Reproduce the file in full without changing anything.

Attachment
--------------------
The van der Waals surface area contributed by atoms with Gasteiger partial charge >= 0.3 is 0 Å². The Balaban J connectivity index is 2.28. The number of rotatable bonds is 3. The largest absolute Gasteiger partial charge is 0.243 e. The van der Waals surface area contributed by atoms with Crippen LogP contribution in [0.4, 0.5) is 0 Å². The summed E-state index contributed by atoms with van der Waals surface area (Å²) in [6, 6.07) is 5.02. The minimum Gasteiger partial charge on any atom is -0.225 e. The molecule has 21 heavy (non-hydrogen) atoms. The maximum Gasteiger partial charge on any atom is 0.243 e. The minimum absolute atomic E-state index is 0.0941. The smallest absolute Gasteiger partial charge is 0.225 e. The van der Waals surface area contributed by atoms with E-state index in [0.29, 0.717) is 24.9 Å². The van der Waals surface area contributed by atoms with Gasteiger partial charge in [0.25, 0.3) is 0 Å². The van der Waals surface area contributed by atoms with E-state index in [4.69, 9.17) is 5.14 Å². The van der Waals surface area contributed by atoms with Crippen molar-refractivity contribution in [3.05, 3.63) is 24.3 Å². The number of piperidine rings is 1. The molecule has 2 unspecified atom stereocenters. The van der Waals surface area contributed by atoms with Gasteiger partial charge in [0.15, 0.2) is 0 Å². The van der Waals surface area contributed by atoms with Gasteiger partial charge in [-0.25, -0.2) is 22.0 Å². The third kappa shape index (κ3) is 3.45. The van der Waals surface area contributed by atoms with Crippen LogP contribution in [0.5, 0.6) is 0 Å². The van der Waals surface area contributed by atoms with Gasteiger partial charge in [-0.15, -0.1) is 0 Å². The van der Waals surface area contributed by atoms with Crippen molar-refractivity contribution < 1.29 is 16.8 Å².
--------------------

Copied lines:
The van der Waals surface area contributed by atoms with Gasteiger partial charge >= 0.3 is 0 Å². The Balaban J connectivity index is 2.28. The number of rotatable bonds is 3. The largest absolute Gasteiger partial charge is 0.243 e. The van der Waals surface area contributed by atoms with Crippen LogP contribution in [0.4, 0.5) is 0 Å². The summed E-state index contributed by atoms with van der Waals surface area (Å²) in [6, 6.07) is 5.02. The minimum Gasteiger partial charge on any atom is -0.225 e. The molecule has 21 heavy (non-hydrogen) atoms. The maximum Gasteiger partial charge on any atom is 0.243 e. The minimum absolute atomic E-state index is 0.0941. The smallest absolute Gasteiger partial charge is 0.225 e. The van der Waals surface area contributed by atoms with E-state index in [0.29, 0.717) is 24.9 Å². The van der Waals surface area contributed by atoms with Gasteiger partial charge in [0.25, 0.3) is 0 Å². The van der Waals surface area contributed by atoms with E-state index in [4.69, 9.17) is 5.14 Å². The van der Waals surface area contributed by atoms with Crippen molar-refractivity contribution in [3.05, 3.63) is 24.3 Å². The number of piperidine rings is 1. The molecule has 2 unspecified atom stereocenters. The van der Waals surface area contributed by atoms with Gasteiger partial charge in [0.15, 0.2) is 0 Å². The van der Waals surface area contributed by atoms with Gasteiger partial charge in [-0.25, -0.2) is 22.0 Å². The third kappa shape index (κ3) is 3.45. The van der Waals surface area contributed by atoms with Crippen LogP contribution in [0.5, 0.6) is 0 Å². The van der Waals surface area contributed by atoms with Gasteiger partial charge in [-0.15, -0.1) is 0 Å². The van der Waals surface area contributed by atoms with Crippen molar-refractivity contribution < 1.29 is 16.8 Å².